'All the Old Knives' Review: Chris Pine Spy Flick Hijacked by Clichés - Rolling Stone
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‘All the Old Knives’: All’s Fair in Love and Bore

This perfectly mediocre spy flick stars Chris Pine and Thandie Newton as secret agents and ex-lovers reunited to solve the mystery of a plane hijacking

ALL THE OLD KNIVESALL THE OLD KNIVES

Thandie Newton, left, and Chris Pine in 'All the Old Knives.'

Stefania Rosini/Amazon Studios

In All the Old Knives, currently streaming on Amazon Prime, Chris Pine plays CIA agent Henry Pelham, a man fated to dig through the past. This is a spy flick tied to the tale of an old flame. Eight years before it’s set, a plane is taken hostage in Vienna, where Henry and his spy colleagues are based. The long and short of it is that things go wrong. All of the hostages — 120 people — lose their lives. Here comes Henry nearly a decade later, with a still-angry Austria demanding answers and a directive from his boss Vick Wallinger (Laurence Fishburne) to figure out what happened.

It’s a unique mission in that digging into this past involves getting back in touch with an ex-girlfriend. Can you imagine? All the Old Knives is ultimately less interpersonally messy than this summary implies, but the nugget of plot at its center still makes for a watchable enough dilemma about broken trust, secrets — you know how it goes.

Thandiwe Newton plays Celia, the former lover in question, who’s moved on, gotten married, started a family. She’s a pescatarian now. She lives in California. Henry travels there to meet her and, as she doesn’t realize until they’re already together, conduct an informal interrogation — over dinner, during a scenic coastal sunset, amid much moony-eyed longing and gut-spilling. The movie, which was directed by Janus Metz Pedersen from a screenplay from novelist Olen Steinhauer, is largely set here, during this conversation. Flashbacks take us back to 2012, as Celia and Henry get reacquainted with both each other and the incident that Henry is investigating. Moments of conversation trigger its other strands of interest. We’re taken to the plane as it’s being hijacked, to the rooms of the CIA’s office in Vienna, to the back alleys and parking garages where spy intel in movies so often goes down.

The wine keeps flowing. Celia takes a bite of bacon, despite her diet. Questions about the hijacking blend with glimpses of the threatening missives that gun-toting Somali men sent from on that plane. It’s all too seamlessly integrated by the movie to be a buzzkill, exactly, but in a movie of this style, the spies’ romantic lives are not so flagrant as to feel like a total conflict of interest. Ultimately, Henry accepts his mission knowing that he may very well wind up having to kill his ex-girlfriend; this is what Laurence Fishburne has sent him to do. And All the Old Knives gradually finds its stride, mixing tamped-down lovers’ quarrels and global terrorism without making anyone feel awkward about it and, maybe relatedly, without being too memorable about it. It’s a little strange — no, ridiculous, which is not always a bad thing for a movie to be — for discussions about a terrorist event to keep colliding with this couple’s current fits of truth and reconciliation. But that’s what makes it a romance. One moment, in a flashback, Henry and Celia are juggling meetings about Chechen extremism and the lives of hostages, the next they’re stealing away to make out and talk about their plans to move in together; one moment they’re lovers, the next they’re enemies. And yet a word like “enemy” is almost too drastic for this movie, with its muted visual tones and relative lack of rage.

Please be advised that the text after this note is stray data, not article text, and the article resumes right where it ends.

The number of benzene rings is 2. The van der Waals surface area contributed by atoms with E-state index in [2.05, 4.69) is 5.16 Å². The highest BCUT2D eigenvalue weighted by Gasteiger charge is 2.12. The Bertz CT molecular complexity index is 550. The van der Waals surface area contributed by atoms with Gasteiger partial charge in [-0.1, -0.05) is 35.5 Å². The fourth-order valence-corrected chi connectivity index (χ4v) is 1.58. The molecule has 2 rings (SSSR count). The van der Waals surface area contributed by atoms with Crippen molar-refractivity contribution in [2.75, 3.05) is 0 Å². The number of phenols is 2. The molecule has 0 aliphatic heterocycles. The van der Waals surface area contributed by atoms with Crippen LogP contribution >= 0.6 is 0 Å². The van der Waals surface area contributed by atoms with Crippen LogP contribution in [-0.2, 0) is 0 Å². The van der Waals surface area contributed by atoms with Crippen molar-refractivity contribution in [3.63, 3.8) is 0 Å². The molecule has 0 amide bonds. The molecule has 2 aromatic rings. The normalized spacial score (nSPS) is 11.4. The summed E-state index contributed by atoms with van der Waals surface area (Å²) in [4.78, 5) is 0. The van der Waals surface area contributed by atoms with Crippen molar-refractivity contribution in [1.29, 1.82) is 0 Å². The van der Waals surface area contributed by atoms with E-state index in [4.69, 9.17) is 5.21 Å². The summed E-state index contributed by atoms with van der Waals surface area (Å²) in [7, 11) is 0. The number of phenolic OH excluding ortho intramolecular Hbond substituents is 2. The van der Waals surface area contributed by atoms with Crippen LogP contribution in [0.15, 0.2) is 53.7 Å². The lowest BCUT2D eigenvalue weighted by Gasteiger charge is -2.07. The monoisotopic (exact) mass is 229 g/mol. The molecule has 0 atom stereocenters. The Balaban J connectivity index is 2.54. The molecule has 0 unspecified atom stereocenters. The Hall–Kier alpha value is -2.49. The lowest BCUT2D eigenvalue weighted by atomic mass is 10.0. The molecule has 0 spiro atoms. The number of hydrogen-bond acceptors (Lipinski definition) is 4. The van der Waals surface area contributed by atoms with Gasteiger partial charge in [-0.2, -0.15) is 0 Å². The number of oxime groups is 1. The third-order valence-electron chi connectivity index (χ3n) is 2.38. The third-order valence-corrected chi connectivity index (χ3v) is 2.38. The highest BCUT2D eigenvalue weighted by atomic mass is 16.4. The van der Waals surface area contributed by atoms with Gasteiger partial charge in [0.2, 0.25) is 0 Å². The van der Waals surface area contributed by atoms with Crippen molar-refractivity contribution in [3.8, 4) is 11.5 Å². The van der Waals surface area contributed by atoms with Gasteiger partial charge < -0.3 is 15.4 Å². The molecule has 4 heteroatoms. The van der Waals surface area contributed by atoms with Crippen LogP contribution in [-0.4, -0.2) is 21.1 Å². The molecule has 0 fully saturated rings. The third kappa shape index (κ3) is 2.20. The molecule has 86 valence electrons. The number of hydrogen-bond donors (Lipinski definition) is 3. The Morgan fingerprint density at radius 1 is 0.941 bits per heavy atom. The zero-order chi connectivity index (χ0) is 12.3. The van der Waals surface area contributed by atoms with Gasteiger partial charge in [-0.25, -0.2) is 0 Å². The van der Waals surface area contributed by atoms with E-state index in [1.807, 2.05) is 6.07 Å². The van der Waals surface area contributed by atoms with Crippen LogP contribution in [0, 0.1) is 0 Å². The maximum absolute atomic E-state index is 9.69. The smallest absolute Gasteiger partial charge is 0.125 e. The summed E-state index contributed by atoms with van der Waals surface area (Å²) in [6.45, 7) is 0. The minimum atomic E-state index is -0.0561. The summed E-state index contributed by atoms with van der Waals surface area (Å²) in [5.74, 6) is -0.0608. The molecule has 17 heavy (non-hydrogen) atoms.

Obviously, there’s a twist. Obviously, someone is lying: Spy games and love games have this quality in common. And when the lies are seemingly revealed — it’s almost unceremonious, slipping into the movie after a sustained but low-frequency build-up — more questions arise. About the mysterious man at the bar who’s been watching Henry and Celia talk, a man whose directives grow clearer as the intentions behind them, behind this whole mysterious mess, grow more slippery (and as the actors’ makeup gets more distorted by slobber). All the Old Knives is brief enough, politely suspenseful enough, for its stars to carry without much hassle. The story’s gentle chipping away at world politics is bland enough for Celia and Henry’s fate to overpower, in terms of our interest. Love, politics, what’s the difference? The movie isn’t up to much. It pulls off the little that it sets out to do.

In This Article: Chris Pine

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